Prior to this, Jennings describes in the first part how he would conceptualise two specific martial arts originating in China and practiced in the UK as "art". In the same part of the book, he discusses initiatives by Western protagonists who have gained certain experiences in Asian martial arts, on the basis of which they have created and marketed mixed systems of movement for general well-being, forms of therapy for specific ailments or even ways of self-help. This is evidence both of a creative use of such Asian-derived knowledge and of the skilful exploitation of a halo effect surrounding the Asian martial arts in the Western hemisphere. Jennings does not approach these developments uncritically, however, and points out fallacies, for example, in a self-help book published by the daughter of actor Bruce Lee (p. 65).
Although Jennings refers to "Western popular orientalist imagination" in connection with martial arts (p. 102), in the ninth chapter he contrasts two ways of life which, according to him, correspond to "a more spiritual, Eastern perspective on martial arts and life" on the one hand and are supposed to follow "Western training methods of lifting weights and sporting practices" on the other (p. 163). I was unable to find a possible resolution or discussion of this essentially orientalist division in the further course of the book. Sufficient and less ambiguous would have been formulations indicating that in one of his ethnographic case studies interest in spiritual ideas and various Asian belief systems played a greater role, while in the second case physical fitness was brought to the fore.
I found the tension raised by Jennings between excessive commercialisation of certain aspects of martial arts (pp. 101) and financial difficulties of some martial artists in Britain (p. xvii, p. 88, p. 96, p. 166) revealing. In contrast to the financial suffering of some players in the UK, China has been pumping astonishingly large amounts of money into promoting domestic martial arts projects in recent decades.2 Lu, Zhouxiang. 2018. Politics and Identity in Chinese Martial Arts Abingdon: Routledge, pp. 169 "Chinese stimulus" with regard to martial arts can therefore be expected to continue, while "older" martial arts activities that have already arrived in the West may become more sparse.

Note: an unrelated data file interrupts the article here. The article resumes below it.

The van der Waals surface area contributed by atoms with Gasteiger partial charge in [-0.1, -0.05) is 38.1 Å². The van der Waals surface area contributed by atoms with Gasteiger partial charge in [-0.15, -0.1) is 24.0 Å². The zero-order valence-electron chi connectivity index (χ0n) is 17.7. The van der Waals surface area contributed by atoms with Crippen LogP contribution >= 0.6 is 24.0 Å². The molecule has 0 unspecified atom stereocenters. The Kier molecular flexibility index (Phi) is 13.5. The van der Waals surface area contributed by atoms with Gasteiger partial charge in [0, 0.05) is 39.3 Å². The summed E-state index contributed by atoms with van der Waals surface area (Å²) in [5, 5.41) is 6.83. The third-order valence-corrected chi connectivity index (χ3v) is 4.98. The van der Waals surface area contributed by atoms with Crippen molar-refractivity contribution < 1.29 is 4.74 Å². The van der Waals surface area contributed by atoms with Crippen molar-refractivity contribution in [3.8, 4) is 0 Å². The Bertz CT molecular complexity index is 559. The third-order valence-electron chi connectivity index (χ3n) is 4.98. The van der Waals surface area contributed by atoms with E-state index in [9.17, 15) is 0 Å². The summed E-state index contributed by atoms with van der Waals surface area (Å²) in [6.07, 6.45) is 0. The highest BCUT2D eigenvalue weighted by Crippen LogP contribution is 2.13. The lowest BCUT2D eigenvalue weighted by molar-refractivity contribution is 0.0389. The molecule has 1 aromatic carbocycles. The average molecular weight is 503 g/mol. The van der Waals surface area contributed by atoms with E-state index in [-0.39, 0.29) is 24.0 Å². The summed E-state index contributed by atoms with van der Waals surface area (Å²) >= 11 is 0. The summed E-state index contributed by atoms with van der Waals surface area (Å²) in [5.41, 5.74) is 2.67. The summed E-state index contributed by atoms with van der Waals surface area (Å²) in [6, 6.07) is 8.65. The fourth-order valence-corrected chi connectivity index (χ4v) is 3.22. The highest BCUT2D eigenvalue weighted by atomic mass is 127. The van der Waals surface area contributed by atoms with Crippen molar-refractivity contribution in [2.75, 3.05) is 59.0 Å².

Finally, what struck me positively was the enthusiasm with which Jennings obviously wrote his work. Here and there he mentions research ideas and possible research projects related to the topics of his book (p. 139). For sinologists with the appropriate inclination, for example, his idea of a study of rare Chinese martial arts in Wales, Britain, would be a worthwhile task. Quite similar projects could be envisaged for other countries in Europe, which could of course also involve martial arts of Japan, Korea, etc.
In summary, Jennings’ work provides an overview of some of the trends affecting Asian martial arts in Europe and America. Students of Asian studies who are interested in the reception of Asian martial arts in the narrower sense, but also Asian arts in the broader sense, may find the book useful. It may provide a better and perhaps new understanding of martial arts as practised and disseminated outside Asia and inspire future research projects.